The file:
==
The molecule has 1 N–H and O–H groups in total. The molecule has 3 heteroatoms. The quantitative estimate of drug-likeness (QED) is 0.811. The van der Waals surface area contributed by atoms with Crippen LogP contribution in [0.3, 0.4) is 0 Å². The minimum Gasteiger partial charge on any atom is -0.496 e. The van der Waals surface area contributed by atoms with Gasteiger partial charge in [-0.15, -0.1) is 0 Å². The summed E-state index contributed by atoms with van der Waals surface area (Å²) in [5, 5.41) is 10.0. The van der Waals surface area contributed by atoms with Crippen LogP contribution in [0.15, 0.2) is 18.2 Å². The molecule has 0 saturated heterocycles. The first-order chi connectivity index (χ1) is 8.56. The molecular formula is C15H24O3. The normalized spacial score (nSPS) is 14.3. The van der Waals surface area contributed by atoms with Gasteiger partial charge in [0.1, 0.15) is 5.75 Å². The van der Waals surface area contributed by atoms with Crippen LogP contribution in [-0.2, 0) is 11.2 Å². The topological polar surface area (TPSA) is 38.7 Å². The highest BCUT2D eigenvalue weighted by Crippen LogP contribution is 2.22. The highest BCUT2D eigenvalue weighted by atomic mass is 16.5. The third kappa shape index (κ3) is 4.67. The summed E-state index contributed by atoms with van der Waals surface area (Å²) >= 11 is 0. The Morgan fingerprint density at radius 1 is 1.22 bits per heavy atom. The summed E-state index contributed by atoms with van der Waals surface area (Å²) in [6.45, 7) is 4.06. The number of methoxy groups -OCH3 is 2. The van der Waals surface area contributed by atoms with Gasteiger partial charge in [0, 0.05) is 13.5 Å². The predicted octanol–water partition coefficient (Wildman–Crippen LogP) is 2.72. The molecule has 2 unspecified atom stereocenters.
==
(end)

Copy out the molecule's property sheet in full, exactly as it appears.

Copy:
The molecule has 1 N–H and O–H groups in total. The molecule has 3 heteroatoms. The quantitative estimate of drug-likeness (QED) is 0.811. The van der Waals surface area contributed by atoms with Crippen LogP contribution in [0.3, 0.4) is 0 Å². The minimum Gasteiger partial charge on any atom is -0.496 e. The van der Waals surface area contributed by atoms with Gasteiger partial charge in [-0.15, -0.1) is 0 Å². The summed E-state index contributed by atoms with van der Waals surface area (Å²) in [5, 5.41) is 10.0. The van der Waals surface area contributed by atoms with Crippen LogP contribution in [0.15, 0.2) is 18.2 Å². The molecule has 0 saturated heterocycles. The first-order chi connectivity index (χ1) is 8.56. The molecular formula is C15H24O3. The normalized spacial score (nSPS) is 14.3. The van der Waals surface area contributed by atoms with Gasteiger partial charge in [0.1, 0.15) is 5.75 Å². The van der Waals surface area contributed by atoms with Crippen LogP contribution in [-0.2, 0) is 11.2 Å². The topological polar surface area (TPSA) is 38.7 Å². The highest BCUT2D eigenvalue weighted by Crippen LogP contribution is 2.22. The highest BCUT2D eigenvalue weighted by atomic mass is 16.5. The third kappa shape index (κ3) is 4.67. The summed E-state index contributed by atoms with van der Waals surface area (Å²) >= 11 is 0. The Morgan fingerprint density at radius 1 is 1.22 bits per heavy atom. The summed E-state index contributed by atoms with van der Waals surface area (Å²) in [6.45, 7) is 4.06. The number of methoxy groups -OCH3 is 2. The van der Waals surface area contributed by atoms with Gasteiger partial charge in [0, 0.05) is 13.5 Å². The predicted octanol–water partition coefficient (Wildman–Crippen LogP) is 2.72. The molecule has 2 unspecified atom stereocenters.